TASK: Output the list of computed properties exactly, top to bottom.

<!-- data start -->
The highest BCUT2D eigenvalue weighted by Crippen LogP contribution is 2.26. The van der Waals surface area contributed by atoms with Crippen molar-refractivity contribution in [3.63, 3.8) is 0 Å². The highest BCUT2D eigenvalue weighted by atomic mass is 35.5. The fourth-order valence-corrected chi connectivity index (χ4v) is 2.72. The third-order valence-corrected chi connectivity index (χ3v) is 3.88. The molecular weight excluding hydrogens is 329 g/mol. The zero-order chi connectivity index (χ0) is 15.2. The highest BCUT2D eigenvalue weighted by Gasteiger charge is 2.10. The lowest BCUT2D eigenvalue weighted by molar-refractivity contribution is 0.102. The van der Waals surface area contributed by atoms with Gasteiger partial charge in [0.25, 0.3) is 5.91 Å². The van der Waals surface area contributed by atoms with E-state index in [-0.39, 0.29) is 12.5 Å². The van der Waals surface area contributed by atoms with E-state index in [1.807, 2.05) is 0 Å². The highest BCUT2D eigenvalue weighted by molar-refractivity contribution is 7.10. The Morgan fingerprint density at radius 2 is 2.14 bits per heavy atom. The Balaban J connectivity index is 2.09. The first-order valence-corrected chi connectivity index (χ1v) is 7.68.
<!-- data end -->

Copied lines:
The highest BCUT2D eigenvalue weighted by Crippen LogP contribution is 2.26. The van der Waals surface area contributed by atoms with Crippen molar-refractivity contribution in [3.63, 3.8) is 0 Å². The highest BCUT2D eigenvalue weighted by atomic mass is 35.5. The fourth-order valence-corrected chi connectivity index (χ4v) is 2.72. The third-order valence-corrected chi connectivity index (χ3v) is 3.88. The molecular weight excluding hydrogens is 329 g/mol. The zero-order chi connectivity index (χ0) is 15.2. The highest BCUT2D eigenvalue weighted by Gasteiger charge is 2.10. The lowest BCUT2D eigenvalue weighted by molar-refractivity contribution is 0.102. The van der Waals surface area contributed by atoms with Gasteiger partial charge in [0.25, 0.3) is 5.91 Å². The van der Waals surface area contributed by atoms with E-state index in [-0.39, 0.29) is 12.5 Å². The van der Waals surface area contributed by atoms with E-state index in [1.807, 2.05) is 0 Å². The highest BCUT2D eigenvalue weighted by molar-refractivity contribution is 7.10. The Morgan fingerprint density at radius 2 is 2.14 bits per heavy atom. The Balaban J connectivity index is 2.09. The first-order valence-corrected chi connectivity index (χ1v) is 7.68.